Appropriate assessment of the influence of Agent Orange on cancer of soft tissues and other chronic health problems has not yet been conducted because they have a long incubation period. However, many symptoms related to exposure to this toxic herbicide have a short incubation period and therefore occur within a short period of exposure. The exposure to Agent Orange may have occurred either by inhalation, ingestion, or skin contact; these resulted in respiratory problems, breathing difficulties, and skin diseases. Avoiding skin contact with affected individuals as well as avoiding contaminated foods and drinks could help in preventing disorders associated with Agent Orange exposure (Clapp, Baraldi, Grassman, Mirer, Robie, & Schnall, 2014). The VA has currently developed several approaches, for instance, the scientific assessment of reviews of herbicides and dioxin health effects and other related procedures which have made it easier for Vietnam veterans to get recognition for any illness or injuries they suffer that may be related to herbicide exposure. Therefore, Vietnam veterans can now access comprehensive healthcare program that addresses their special concerns.

The atmospheric changes caused by chemical weapons, for instance, Agent Orange can result in weather and climate changes because of the high temperature involved during destruction. Therefore, the use of Agent Orange resulted in extremely hot conditions. Many troops suffered physiological and physical effects during the war and therefore this resulted in several deaths. Many Americans lost their lives as a result of brutal life conditions of the Vietnam War. A counteraction strategy known as Vietnamization was taken in 1969 by the then US president Richard Nixon whose motive was to end the Americans involvement in Vietnam War by transferring all military personnel to the South Vietnam (Clapp et al, 2014). This would ensure that the South Vietnamese take full responsibility of their defense against a communist takeover.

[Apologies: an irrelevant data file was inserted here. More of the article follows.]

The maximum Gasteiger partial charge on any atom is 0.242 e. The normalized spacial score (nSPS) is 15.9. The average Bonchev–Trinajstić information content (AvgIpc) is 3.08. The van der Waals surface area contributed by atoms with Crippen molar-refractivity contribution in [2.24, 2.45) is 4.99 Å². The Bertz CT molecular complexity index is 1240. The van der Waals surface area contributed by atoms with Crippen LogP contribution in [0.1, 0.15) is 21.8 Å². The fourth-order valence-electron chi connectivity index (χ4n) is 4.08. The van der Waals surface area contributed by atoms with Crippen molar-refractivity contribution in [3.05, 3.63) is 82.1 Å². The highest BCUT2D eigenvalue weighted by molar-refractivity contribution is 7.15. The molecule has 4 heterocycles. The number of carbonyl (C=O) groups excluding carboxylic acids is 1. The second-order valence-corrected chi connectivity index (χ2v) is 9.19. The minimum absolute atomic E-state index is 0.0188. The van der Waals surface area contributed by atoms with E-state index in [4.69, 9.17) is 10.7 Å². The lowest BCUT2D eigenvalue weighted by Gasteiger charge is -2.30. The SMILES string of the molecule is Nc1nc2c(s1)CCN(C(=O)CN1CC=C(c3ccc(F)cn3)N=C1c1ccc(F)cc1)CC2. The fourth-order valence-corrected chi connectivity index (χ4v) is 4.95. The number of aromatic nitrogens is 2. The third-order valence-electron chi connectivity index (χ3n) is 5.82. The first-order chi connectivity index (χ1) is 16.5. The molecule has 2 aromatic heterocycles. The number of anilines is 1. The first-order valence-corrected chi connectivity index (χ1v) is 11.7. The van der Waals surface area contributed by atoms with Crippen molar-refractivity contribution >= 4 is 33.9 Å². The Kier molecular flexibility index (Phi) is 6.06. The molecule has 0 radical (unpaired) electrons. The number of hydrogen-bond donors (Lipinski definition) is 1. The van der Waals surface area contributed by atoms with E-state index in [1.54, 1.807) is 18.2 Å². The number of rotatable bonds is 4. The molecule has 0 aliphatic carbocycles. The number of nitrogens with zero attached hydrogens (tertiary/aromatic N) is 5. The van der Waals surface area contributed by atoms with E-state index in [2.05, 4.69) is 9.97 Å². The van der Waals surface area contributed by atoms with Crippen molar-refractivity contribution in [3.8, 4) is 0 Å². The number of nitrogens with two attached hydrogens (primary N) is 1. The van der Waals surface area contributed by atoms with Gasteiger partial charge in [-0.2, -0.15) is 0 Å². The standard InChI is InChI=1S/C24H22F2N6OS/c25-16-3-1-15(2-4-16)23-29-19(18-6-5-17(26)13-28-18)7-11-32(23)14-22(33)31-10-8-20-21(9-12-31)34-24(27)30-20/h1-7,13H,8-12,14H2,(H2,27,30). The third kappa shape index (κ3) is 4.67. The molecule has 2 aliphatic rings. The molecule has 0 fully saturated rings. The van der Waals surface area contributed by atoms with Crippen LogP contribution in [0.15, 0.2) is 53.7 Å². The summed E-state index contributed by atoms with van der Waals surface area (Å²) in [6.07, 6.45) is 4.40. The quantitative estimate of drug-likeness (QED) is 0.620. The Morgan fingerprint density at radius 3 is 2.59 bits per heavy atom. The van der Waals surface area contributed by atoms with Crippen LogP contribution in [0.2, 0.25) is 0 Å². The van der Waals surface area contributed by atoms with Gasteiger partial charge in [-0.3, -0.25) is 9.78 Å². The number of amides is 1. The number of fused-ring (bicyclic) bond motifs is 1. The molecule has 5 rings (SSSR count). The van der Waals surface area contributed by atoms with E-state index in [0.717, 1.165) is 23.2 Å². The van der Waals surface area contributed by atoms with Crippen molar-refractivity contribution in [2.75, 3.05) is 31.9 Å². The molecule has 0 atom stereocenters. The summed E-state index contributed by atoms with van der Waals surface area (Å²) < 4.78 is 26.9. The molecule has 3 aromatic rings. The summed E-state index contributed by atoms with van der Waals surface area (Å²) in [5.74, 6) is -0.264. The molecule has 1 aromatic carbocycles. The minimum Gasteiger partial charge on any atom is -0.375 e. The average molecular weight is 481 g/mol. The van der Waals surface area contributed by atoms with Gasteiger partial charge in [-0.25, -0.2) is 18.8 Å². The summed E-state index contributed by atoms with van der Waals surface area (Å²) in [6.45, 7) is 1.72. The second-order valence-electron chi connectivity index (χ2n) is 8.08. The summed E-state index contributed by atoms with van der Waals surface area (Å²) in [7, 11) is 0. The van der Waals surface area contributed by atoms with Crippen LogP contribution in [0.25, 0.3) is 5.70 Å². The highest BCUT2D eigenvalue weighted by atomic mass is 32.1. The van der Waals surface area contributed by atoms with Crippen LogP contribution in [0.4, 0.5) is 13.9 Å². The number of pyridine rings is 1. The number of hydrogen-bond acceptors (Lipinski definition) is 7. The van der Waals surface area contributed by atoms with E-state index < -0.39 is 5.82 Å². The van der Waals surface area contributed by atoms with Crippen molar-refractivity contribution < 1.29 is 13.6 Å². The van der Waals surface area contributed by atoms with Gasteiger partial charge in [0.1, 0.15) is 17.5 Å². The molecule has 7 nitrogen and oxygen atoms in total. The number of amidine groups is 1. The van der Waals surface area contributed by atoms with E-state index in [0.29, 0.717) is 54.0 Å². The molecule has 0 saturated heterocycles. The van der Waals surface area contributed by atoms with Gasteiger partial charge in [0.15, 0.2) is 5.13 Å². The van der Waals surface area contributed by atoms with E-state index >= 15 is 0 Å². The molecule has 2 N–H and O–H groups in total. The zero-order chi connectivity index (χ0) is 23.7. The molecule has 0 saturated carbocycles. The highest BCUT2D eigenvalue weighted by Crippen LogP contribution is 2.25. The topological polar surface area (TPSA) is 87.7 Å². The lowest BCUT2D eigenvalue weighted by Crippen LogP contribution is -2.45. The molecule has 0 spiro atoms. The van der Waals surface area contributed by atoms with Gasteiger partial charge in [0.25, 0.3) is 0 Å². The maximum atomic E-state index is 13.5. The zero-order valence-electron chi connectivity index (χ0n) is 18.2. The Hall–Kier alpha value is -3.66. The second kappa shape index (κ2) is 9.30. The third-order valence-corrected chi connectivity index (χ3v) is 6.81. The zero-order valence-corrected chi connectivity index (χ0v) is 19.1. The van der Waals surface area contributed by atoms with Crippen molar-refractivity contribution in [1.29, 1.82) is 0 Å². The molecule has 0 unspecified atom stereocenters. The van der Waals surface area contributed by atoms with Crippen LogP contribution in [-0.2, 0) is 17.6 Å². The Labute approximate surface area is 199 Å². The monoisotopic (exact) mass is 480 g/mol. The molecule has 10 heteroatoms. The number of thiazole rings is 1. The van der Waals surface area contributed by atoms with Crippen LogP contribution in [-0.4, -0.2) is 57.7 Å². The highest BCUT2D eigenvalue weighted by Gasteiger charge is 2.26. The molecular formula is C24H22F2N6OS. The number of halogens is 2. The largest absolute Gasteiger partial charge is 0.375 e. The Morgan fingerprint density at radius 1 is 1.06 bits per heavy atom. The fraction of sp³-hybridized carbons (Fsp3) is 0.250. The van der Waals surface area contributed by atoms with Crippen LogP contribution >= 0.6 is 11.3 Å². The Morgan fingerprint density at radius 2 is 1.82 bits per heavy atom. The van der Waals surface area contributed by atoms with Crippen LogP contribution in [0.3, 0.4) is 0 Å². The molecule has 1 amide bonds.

In conclusion, the spraying of the toxic Agent Orange by the US military during the Vietnam War caused many health defects and deaths to millions of people. The powerful effect of this spraying was felt by the Vietnamese who were the projected victims of the squirting. Massive destruction of the environment was also witnessed. Today, the US policy states that there is no use of toxic industrial chemicals. However, these chemicals can be used in case of retaliation. The use of Agent Orange resulted in extreme hot weather conditions in Vietnam. Vietnam War had sociological impacts on troops and American civilians. Vietnamization strategy ended the American involvement in Vietnam War.

References

Black, G. (2015). The Lethal Legacy of the Vietnam War. (cover story). Nation, 300(11), 12.

Clapp, R. W., Baraldi, C., Grassman, J., Mirer, F., Robie, D., & Schnall, S. (2014). Agent Orange in Vietnam. American Journal of Public Health, 104(10), 1860-1861. doi:10.2105/AJPH.2014.302089

Young, A. L., & Cecil, P. F. (2011). Agent Orange Exposure and Attributed Health Effects in Vietnam Veterans. Military Medicine, 29-34.